Identifying and Benchmarking the Number of Medicaid Beneficiaries with Comprehensive Benefits in 2017 (Brief)
T-MSIS Analytic Files Data Quality Brief #4062
- This brief describes the most reliable method for identifying Medicaid beneficiaries with comprehensive benefits in the 2016 T-MSIS Analytic File and benchmarks the number of Medicaid beneficiaries with comprehensive benefits against an external source of data—the Eligibility and Enrollment Performance Indicator (PI) data.
- The most reliable method for identifying Medicaid beneficiaries with comprehensive benefits in the 2017 annual Demographic and Eligibility T-MSIS Analytic File is to use the CHIP code (or the eligibility group code if the CHIP code is missing) to identify Title XIX Medicaid beneficiaries and then to further subset the population by using the restricted benefits codes that indicate eligibility for comprehensive benefits.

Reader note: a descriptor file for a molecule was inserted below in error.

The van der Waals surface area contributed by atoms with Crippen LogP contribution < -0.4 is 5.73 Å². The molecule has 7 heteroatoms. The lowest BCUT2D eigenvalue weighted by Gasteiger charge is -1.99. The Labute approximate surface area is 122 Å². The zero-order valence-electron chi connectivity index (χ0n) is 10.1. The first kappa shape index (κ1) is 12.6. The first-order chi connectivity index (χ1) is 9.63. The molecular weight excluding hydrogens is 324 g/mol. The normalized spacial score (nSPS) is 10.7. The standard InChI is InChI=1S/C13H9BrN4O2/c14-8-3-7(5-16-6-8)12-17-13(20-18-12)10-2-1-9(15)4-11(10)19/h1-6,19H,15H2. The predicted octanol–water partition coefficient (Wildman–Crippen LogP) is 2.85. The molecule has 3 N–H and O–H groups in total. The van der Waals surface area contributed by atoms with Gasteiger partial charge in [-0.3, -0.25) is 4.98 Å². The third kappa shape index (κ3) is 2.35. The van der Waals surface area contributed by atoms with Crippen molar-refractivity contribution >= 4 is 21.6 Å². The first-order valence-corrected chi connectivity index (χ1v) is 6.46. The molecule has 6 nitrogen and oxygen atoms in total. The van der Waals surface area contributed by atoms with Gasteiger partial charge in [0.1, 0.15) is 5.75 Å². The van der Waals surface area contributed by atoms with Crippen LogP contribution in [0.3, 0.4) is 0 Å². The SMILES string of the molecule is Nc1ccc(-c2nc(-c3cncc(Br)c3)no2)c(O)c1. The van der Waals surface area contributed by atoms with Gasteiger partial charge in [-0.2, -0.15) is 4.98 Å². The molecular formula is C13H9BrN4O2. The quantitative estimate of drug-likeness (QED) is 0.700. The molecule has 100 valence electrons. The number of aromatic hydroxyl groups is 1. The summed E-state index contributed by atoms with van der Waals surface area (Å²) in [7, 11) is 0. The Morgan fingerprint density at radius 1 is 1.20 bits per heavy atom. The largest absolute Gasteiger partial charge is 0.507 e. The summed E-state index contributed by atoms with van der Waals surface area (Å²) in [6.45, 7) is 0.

- In 21 states, the T-MSIS Analytic File-based counts generated with this method were within 5 percent of the counts based on PI data. In 9 states, the T-MSIS Analytic File-based counts were within 5 to 10 percent of the PI counts.
- In 9 states, the T-MSIS Analytic File-based enrollment counts differed from the benchmark by 10 to 20 percent. In 8 states, the T-MSIS Analytic File-based enrollment counts differed from the benchmark by more than 20 percent. Among these 8 states, Colorado, North Dakota, Rhode Island, and Wisconsin each had a difference of more than 50 percent between their T-MSIS Analytic File-based and PI counts, and we considered their data to be unusable for identifying beneficiaries in Medicaid with the method used in this brief.
- T-MSIS Analytic File users are encouraged to use the eligibility group code only when the CHIP code is missing, as the CHIP code appears to be more reliable than the eligibility group code for distinguishing between Medicaid and CHIP enrollment.